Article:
Despite roiling global financial markets, federal regulatory delays in closing its joint venture with the Royal Bank of Scotland (RBS), and dissatisfaction with the company’s current stock price, San Diego-based Sempra Energy expects to have faster earnings growth and more diversity in its operations over the next five years, CEO Donald Felsinger told the company’s annual analyst meeting in New York City Thursday.

“The next five years look a lot different than the last five years, and I am as confident as I have ever been that we will meet our earnings targets through 2012,” Felsinger said. Prior to its analysts’ meeting on Wall Street, Sempra announced Thursday that it should average 11% earnings growth annually over the next five years, targeting earnings-per-share guidance for next year in the $4.35-4.60 range and for 2012 in the $5.50-5.80 range.

The RBS commodity trading joint venture, which should effectively buffer Sempra from the current global credit market crunch, still needs a final approval from the Federal Reserve, which has been diverted by the global financial instability causing it to lag on the RBS timetable, but Felsinger again predicted the Fed would act soon. “It is a matter of hours, if not days, and it is definitely not a matter of weeks or months before we expect the Fed to act,” he said.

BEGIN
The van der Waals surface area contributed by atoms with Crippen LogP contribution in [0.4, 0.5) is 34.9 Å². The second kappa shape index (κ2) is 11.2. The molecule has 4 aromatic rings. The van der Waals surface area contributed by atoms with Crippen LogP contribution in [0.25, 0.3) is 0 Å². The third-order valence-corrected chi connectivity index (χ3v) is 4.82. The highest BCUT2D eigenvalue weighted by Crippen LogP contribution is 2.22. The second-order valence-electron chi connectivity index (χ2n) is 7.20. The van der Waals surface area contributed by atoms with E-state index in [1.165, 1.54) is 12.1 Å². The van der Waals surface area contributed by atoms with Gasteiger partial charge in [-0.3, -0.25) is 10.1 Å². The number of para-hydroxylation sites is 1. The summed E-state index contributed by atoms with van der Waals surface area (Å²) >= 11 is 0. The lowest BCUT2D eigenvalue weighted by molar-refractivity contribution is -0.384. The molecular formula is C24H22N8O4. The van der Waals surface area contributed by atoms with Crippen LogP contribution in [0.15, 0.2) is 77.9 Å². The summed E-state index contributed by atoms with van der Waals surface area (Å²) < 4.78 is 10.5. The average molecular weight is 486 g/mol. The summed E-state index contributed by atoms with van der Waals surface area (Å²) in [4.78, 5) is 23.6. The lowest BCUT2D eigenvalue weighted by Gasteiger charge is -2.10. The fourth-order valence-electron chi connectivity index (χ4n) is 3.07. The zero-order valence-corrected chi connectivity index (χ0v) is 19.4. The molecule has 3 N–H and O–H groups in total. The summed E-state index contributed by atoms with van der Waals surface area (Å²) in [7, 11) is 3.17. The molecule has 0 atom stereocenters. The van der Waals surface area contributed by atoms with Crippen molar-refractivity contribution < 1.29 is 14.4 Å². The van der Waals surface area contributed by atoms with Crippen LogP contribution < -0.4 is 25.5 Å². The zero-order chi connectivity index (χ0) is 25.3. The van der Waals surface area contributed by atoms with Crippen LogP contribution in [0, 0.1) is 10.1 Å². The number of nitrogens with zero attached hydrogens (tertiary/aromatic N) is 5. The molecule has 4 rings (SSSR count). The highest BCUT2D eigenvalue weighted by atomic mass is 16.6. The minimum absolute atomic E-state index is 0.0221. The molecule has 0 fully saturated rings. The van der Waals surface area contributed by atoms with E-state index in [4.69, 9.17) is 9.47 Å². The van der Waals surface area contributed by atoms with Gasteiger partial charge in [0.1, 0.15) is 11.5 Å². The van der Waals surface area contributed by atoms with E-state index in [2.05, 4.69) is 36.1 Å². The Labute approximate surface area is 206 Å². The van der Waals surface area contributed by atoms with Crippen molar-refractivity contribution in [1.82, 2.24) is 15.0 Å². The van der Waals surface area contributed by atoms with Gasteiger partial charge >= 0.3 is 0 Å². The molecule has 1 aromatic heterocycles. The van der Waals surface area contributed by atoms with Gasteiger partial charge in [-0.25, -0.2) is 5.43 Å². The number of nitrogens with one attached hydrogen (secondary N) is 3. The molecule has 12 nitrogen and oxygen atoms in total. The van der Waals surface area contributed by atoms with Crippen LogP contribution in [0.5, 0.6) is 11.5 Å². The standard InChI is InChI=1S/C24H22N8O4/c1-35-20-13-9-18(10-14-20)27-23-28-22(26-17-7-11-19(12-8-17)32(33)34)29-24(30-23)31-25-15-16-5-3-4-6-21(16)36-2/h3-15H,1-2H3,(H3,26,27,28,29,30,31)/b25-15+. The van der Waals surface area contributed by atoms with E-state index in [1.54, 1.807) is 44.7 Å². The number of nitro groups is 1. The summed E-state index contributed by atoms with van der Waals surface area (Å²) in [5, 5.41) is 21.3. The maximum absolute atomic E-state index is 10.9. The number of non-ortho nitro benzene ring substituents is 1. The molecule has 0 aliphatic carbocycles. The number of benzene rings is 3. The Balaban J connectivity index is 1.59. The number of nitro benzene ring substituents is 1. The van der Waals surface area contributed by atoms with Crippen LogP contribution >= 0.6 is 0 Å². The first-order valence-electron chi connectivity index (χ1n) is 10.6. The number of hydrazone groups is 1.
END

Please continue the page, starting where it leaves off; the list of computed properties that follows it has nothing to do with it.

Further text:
While analysts probed senior Sempra officials for more details on various merchant businesses, such as power generation and importing liquefied natural gas (LNG) at the company’s two new receiving terminals — North Baja California’s Costa Azul and Cameron on the Louisiana Gulf — Felsinger painted a picture of growing earnings from a number of natural gas infrastructure projects, which include pipelines and storage projects in addition to LNG, and a growing presence in the renewable energy sector in the Southwest and northwestern Mexico.

While recording record earnings of a little more than $1.1 billion last year, Felsinger said Sempra took a “giant step forward on natural gas infrastructure” and many of those projects will be commercialized this year. By 2012, he expects earnings to be in the range of $1.3-1.5 billion.

Felsinger and the rest of the Sempra senior executives expressed confidence that the current delays and uncertainty related to how much LNG growth there is going to be in the United States should not adversely affect their projects. There may be a lot of unused capacity at first at Costa Azul and Cameron, but from what is firmly committed — not counting supplies that can be diverted — Sempra will stay profitable on its LNG operations, the executives said.

In fact, over the next 20 years, just with the four long-term contracts it now has in place for LNG supplies, Sempra is looking toward returns on its investment in the 8-8.5 % range, said Felsinger, noting that even when LNG cargoes may be diverted to higher priced markets, Sempra is paid its margin.

“Our terminals make money whether gas flows or not,” he said.

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